Photos With Impact
PPT Vision
Impact T23 intelligent color camera acquires and analyzes color images in real time and rejects products outside a preset color range. It can be used for color-based sorting, color code verification, and paint defect detection. The camera has a single-software platform with color image-processing algorithms and a broad range of gray scale algorithms, which allows the camera to be used for color and grayscale analysis simultaneously. 

Double Vision
Keyence
CV-2600 high-speed machine vision system has a 2 mega-pixel CCD built into the camera’s housing (1620x1220). The controller supports two cameras, and sensitivity is adjustable in 81 increments. The system features inspection tools for area, pattern search, multiple search, edge angle, edge width, number of edges/pitch, stain, blob, intensity, trend edge position, and trend edge width. On-screen programming menus guide users through setup.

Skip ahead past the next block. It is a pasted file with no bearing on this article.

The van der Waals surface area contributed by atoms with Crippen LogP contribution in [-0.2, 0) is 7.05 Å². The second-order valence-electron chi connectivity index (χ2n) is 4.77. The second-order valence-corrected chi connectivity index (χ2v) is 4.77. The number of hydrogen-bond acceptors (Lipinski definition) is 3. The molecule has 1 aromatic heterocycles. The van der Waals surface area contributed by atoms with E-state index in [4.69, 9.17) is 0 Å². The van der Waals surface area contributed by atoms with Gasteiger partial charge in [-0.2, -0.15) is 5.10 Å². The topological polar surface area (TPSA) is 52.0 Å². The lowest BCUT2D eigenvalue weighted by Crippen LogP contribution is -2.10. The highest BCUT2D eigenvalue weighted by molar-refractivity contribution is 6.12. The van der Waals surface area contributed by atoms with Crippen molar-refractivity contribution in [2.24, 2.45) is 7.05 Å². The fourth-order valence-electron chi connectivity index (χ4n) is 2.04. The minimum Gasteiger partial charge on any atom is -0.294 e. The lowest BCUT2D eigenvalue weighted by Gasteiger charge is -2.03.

Camera-Ready Connectivity
Pleora
iPort PT1000-VB allows Gigabit Ethernet connectivity into almost any camera by changing out the back-end interface electronics. The camera engine acquires image data from a camera head, packetizes and queues it for transfer to PCs over standard GigE links or LANs. The board also transfers control signals from the GigE link to the camera head. Latency between camera and PC can be as low as 200 µsec.

A Clearer View
OCP Group